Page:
In Q3 2019, the average time charter rate for a VLCC for one year was up 53% from Q3 2018 at $32,464/pdpr, rates were also up 5% from Q2. This was due to the unprecedented surge in crude tanker spot rates at the end of the third quarter, caused by a combination of factors that restricted vessel supply: namely the US sanctions on China over alleged shipments of Iranian oil, that removed some Chinese owned tankers from the market, uncertainty in the Middle East- in the weeks following the September drone attacks in Saudi Arabia, VLCC rates for one year rose over 109% to $65,000/pdpr for one year also not forgetting that some vessels have been taken out of service to install scrubbers, in order to comply with the 2020 IMO regulations. The result of this perfect storm of supply limiting factors was that dirty tanker spot rates broke records and there were reports of VLCCs fixing at over $300,000/day. This consequently had a positive knock on effect on the period market and in October, the one-year rate for VLCCs hit $65,000/pdpr, the highest rate recorded since Alibra began assessing time charter rates for tankers in 2011, compared to the same period in 2018 this was an increase of 171%. As the market for VLCCs improved, rates for the smaller suezmaxes and aframaxes followed suit. Suezmax rates rose to $39,500/pdpr, an increase of 46% year-on-year.
Following the spike, rates then lost momentum and both spot and period earnings went on to experience a correction, moving downwards to more stable yet still lucrative levels. With the winter season upon us, the underlying sentiment is generally optimistic that rates will remain firm towards the end of the year due to weather delays and the various ongoing geopolitical tensions. However, in the last few weeks freight rates have moved up once again as concerns of a global economic slowdown that have long plagued the markets seem to soften and many major indices have been in record territory this month, boosted by the optimism that a resolution to the US – China tradewar is on the cards, which could in turn boost oil demand.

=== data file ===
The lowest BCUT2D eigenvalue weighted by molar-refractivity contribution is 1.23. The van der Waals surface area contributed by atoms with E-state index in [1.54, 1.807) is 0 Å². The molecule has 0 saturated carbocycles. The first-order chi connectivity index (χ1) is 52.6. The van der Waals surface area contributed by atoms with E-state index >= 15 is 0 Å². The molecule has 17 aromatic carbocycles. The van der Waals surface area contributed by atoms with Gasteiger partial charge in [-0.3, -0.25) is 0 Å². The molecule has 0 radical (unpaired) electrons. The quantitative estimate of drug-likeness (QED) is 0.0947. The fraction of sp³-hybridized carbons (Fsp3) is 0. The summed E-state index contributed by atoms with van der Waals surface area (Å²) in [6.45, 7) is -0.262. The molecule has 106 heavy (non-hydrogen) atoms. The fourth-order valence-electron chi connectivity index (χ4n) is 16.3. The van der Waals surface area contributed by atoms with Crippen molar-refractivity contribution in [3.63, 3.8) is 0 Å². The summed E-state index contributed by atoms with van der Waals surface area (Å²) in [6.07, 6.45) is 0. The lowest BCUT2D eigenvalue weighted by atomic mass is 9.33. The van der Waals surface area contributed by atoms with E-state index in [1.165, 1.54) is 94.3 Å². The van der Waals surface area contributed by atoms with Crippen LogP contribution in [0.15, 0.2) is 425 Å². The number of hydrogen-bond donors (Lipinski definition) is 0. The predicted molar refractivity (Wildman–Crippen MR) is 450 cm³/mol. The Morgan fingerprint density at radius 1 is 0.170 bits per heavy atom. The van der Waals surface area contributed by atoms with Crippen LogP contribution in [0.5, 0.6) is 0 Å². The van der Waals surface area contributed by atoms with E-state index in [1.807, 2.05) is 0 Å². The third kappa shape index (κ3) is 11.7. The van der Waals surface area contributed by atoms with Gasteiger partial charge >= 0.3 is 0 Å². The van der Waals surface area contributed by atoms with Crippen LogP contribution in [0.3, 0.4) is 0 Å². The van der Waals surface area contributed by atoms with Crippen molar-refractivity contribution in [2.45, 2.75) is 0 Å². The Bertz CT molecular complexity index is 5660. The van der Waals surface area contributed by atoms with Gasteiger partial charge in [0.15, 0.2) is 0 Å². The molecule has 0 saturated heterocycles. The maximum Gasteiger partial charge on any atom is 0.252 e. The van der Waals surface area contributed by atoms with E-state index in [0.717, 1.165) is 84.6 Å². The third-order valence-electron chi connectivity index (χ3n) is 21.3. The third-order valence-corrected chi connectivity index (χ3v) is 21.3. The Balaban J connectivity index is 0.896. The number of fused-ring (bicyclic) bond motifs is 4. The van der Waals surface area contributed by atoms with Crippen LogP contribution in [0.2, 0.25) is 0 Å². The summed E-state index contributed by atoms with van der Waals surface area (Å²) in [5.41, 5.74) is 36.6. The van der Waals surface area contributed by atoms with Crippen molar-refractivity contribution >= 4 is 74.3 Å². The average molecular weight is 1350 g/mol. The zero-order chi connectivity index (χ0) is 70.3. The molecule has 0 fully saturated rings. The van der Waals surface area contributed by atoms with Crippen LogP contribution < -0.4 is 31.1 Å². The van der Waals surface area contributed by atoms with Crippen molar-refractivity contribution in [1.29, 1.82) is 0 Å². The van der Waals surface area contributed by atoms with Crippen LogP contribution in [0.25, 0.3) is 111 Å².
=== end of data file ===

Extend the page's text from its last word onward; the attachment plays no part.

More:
In terms of tanker supply, we are at a level where supply and demand beginning to balance out. With the IMO sulphur cap regulations just over a month away, vessel supply has been limited as a number of tankers have been taken out of service in order to retrofit scrubber technology that will enable the vessels to comply with the new emissions ruling, but continue using high sulphur fuel oil.
Overall the current tanker orderbook is relatively modest and currently accounts for 8% of the trading fleet. The largest orderbook to fleet ratio is currently in the VLCC sector at 10%, this sector has also seen the highest number of deliveries this year with 53 vessels delivered so far this year and 20 still on order for the remainder of 2019. The smallest orderbook currently belongs to the LR1/Panamax sector that has seen only 9 deliveries this year with 26 vessels on order, this is in contrast to the MRs that has seen almost 70 deliveries this year and also has the largest orderbook with 139 vessels slated for delivery between 2019-2023.
According to Alibra data there are just over 430 tankers slated for delivery in the next four years and 38% of this orderbook is scheduled to be built in South Korea, closely followed by China that accounts for 31% of the orderbook. Japan has fallen to third place with just 19% of tanker orders.